Such jobs may offer flexibility and other benefits, but traditional legal protections for workers aren't part of the package.
Changing neighborhoods may be a class issue, but in America, that means it’s also a racial one.
Unless the U.S. can put policies in place to support family caretakers.
The nation’s crumbling infrastructure makes it hard for those living in poverty to access jobs, quality groceries, and good schools.
Regular old home buyers are having a hard time finding places they can afford. Are investors to blame?
The global population is getting older. What can countries do?
But don't celebrate just yet.
The 17 percent of workers who deal with erratic scheduling tend to be those who can afford instability the least.
A new study looks at whether or not a college degree can chip away at income disparities.
Even though the housing market is improving, some owners with troubled properties won't see relief anytime soon.
Fewer than half of Americans say they're likely to relocate, even if they think their town is headed in the wrong direction.
According to a new poll, economic mobility and diversity are key components of a good city or town.
The most recent Allstate/National Journal Heartland Monitor poll asked Americans to assess the cities and towns they call home.
Though the economy is improving, a third of those still looking for work have been jobless for more than six months.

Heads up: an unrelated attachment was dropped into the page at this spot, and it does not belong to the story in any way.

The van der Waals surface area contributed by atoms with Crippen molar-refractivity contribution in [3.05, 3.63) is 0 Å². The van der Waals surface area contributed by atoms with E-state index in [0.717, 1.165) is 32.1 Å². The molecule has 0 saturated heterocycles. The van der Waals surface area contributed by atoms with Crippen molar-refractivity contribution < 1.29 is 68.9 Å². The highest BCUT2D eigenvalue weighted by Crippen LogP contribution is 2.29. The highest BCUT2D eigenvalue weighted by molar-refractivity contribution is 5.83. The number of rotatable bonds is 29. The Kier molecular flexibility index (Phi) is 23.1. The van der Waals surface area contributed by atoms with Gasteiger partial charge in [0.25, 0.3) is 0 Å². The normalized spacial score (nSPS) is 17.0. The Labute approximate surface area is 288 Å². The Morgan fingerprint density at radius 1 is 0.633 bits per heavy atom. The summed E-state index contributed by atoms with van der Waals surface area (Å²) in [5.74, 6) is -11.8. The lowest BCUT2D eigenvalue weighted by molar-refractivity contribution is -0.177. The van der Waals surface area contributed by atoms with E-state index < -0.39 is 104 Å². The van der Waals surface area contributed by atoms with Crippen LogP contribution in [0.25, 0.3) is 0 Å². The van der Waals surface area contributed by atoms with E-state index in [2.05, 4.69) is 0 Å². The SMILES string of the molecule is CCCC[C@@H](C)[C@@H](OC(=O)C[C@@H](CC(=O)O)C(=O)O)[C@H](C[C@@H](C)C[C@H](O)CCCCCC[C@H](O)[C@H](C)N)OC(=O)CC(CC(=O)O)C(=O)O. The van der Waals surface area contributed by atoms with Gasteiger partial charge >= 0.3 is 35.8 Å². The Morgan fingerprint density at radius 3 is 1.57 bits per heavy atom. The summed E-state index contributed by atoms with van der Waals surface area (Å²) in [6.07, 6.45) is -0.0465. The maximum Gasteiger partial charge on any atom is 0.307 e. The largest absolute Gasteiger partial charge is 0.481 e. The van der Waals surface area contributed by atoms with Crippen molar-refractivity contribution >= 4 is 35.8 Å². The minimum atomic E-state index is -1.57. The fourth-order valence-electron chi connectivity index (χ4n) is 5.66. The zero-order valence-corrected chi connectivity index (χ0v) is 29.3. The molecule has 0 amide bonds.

Labor has become more efficient and profitable, but employees aren't sharing in the benefits.
Wealthy Americans have seen major growth when it comes to educational attainment, but the poorest Americans still struggle to graduate.
Accounting for only 20 percent of the population, residents of more isolated areas struggle to find a safe, affordable place to live—and to make anyone else care.
Debates over wage-requirements are common at the federal and state level, but more municipalities are joining the conversation in an attempt to address variations in the cost of living.
While some remain cynical about homeownership, the U.S.'s foreign-born population still regards it as a symbol of attaining the American Dream.
The cost of center-based services for children varies widely throughout the U.S., and so can the availability of financial assistance for low-income families.